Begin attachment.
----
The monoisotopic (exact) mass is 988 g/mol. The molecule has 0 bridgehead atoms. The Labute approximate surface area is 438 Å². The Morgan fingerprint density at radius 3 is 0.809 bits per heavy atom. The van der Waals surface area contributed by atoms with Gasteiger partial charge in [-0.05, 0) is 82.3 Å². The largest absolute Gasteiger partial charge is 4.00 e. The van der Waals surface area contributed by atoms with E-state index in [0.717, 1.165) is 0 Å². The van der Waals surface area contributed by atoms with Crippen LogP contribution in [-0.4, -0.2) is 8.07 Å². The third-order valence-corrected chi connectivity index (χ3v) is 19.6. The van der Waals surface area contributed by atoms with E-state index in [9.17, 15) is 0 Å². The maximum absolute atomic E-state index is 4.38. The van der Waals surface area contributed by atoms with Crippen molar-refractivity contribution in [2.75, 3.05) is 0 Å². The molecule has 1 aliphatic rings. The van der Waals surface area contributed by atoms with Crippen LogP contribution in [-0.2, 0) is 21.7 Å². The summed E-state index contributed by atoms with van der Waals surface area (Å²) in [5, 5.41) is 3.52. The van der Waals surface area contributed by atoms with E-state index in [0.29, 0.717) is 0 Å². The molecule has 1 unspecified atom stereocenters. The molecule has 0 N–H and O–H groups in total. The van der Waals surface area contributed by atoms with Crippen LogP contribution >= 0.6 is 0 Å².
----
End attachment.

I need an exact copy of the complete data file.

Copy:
The monoisotopic (exact) mass is 988 g/mol. The molecule has 0 bridgehead atoms. The Labute approximate surface area is 438 Å². The Morgan fingerprint density at radius 3 is 0.809 bits per heavy atom. The van der Waals surface area contributed by atoms with Gasteiger partial charge in [-0.05, 0) is 82.3 Å². The largest absolute Gasteiger partial charge is 4.00 e. The van der Waals surface area contributed by atoms with E-state index in [0.717, 1.165) is 0 Å². The van der Waals surface area contributed by atoms with Crippen LogP contribution in [-0.4, -0.2) is 8.07 Å². The third-order valence-corrected chi connectivity index (χ3v) is 19.6. The van der Waals surface area contributed by atoms with E-state index in [9.17, 15) is 0 Å². The maximum absolute atomic E-state index is 4.38. The van der Waals surface area contributed by atoms with Crippen molar-refractivity contribution in [2.75, 3.05) is 0 Å². The molecule has 1 aliphatic rings. The van der Waals surface area contributed by atoms with Crippen LogP contribution in [-0.2, 0) is 21.7 Å². The summed E-state index contributed by atoms with van der Waals surface area (Å²) in [5, 5.41) is 3.52. The van der Waals surface area contributed by atoms with E-state index in [0.29, 0.717) is 0 Å². The molecule has 1 unspecified atom stereocenters. The molecule has 0 N–H and O–H groups in total. The van der Waals surface area contributed by atoms with Crippen LogP contribution >= 0.6 is 0 Å².